In the latest installment of the Appalachian Travel Guide we turn to Fahe’s backyard of Berea, KY. As always, if you’re interested in contributing, leave a comment below or contact Aaron Phelps at email@example.com.
How do you make small-town life appealing to a variety of people across different generations? That was the question on the minds of those interested in bringing more vibrancy and cohesion to downtown Berea, KY.
Berea is famous for two things: historic Berea College and a strong dedication to arts and crafts which has earned the city the title of “Folk Arts and Crafts Capital of Kentucky.” The Old Town Artisan Village District hosts a variety of attractions including artisans, galleries, and the Berea Arts Council. People travel from across the country to witness these master artisans at work and to participate in several of the festivals such as the Berea Craft Festival, Spoonbread Festival, and First Fridays. However, many in town noticed that engagement had fallen off with the younger generations who were chosen to spend their time and money in neighboring cities. The Berea Arts Council, along with Ali Blair, Berea College Entrepreneurship for the Public Good, and City of Berea Tourism decided that a new avenue had to be explored in order to engage a younger audience and to attract a new demographic to the region: live music. So they decided to reach out and apply for a 2017 Levitt AMP grant.
The Levitt AMP Berea Grant Awards is a matching grant program that is designed to bring small to midsize communities together through a series of free music concerts. For the past three years, they have been holding open voting from the public to see which cities across America would be awarded a $25,000 matching grant to increase community pride, enrich lives through live music, and illustrate the importance of public places.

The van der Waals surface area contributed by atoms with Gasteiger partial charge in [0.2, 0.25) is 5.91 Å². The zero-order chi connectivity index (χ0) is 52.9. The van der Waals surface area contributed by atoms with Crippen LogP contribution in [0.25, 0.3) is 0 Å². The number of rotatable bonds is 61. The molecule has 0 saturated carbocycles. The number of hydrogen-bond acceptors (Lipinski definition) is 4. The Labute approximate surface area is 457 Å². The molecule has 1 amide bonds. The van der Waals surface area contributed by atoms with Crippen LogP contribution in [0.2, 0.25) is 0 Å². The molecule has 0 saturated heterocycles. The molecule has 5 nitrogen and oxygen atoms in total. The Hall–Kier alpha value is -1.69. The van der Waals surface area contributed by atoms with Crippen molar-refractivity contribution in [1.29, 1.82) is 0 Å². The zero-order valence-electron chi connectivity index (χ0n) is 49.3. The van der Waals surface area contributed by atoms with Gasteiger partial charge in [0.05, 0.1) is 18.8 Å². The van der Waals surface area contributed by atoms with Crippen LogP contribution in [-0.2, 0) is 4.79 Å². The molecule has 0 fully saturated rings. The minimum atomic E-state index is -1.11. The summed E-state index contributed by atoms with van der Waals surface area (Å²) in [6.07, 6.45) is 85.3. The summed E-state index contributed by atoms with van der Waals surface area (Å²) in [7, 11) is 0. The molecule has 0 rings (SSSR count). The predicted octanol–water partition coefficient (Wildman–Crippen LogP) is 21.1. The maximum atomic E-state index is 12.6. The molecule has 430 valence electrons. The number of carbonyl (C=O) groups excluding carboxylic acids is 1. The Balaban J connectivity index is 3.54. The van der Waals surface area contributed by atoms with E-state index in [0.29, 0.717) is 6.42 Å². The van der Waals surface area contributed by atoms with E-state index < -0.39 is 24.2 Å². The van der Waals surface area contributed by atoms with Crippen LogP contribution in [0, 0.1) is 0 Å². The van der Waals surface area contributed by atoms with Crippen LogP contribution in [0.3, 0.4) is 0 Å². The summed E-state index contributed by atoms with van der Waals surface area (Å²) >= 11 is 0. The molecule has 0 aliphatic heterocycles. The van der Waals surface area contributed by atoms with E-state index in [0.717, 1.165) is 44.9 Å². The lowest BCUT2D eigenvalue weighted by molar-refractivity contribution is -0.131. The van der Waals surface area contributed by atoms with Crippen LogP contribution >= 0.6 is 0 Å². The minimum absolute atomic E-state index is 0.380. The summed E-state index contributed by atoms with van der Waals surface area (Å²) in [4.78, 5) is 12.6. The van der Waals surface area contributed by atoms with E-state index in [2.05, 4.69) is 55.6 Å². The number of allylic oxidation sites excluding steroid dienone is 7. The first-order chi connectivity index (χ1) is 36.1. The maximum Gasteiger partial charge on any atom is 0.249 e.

The Levitt grant has already proven to be impactful in Kentucky. Middlesboro has received the grant for the entirety of the three years the program has been running. The nonprofit Discover Downtown Middlesboro reports that hosting the music series has provided entertainment for thousands of people and had a transformative effect on their community by inspiring the repair and reuse of buildings and vacant storefronts and providing a sense of hope that wasn’t there before.
While bringing in a younger crowd is one of the aspirations of the Berea music series, other economic benefits have also been identified. Increased traffic to Old Town will help to revitalize the local shops and the chance to sell at stalls during concerts will provide increased exposure for the Berea Farmers Market and small vendors.
There are also the social benefits. “One of our goals [is to] provide accessible/inclusive space for building community thereby improving the quality of the dialogue around polarizing community topics,” said Ali. “When we meet together with a playful spirit, we are more likely to recognize our humanity during controversy. I want Berea to own the Levitt Amp Berea Music Series and invest in its success knowing it belongs to them.”
The Levitt AMP Berea Music Series will be every Friday night from July to September and will add an extra dimension to Berea’s artistic culture. We’re looking forward to seeing old and new faces in downtown Berea every Friday night, keeping business local, and bonding over shared experiences in our backyard instead of others’.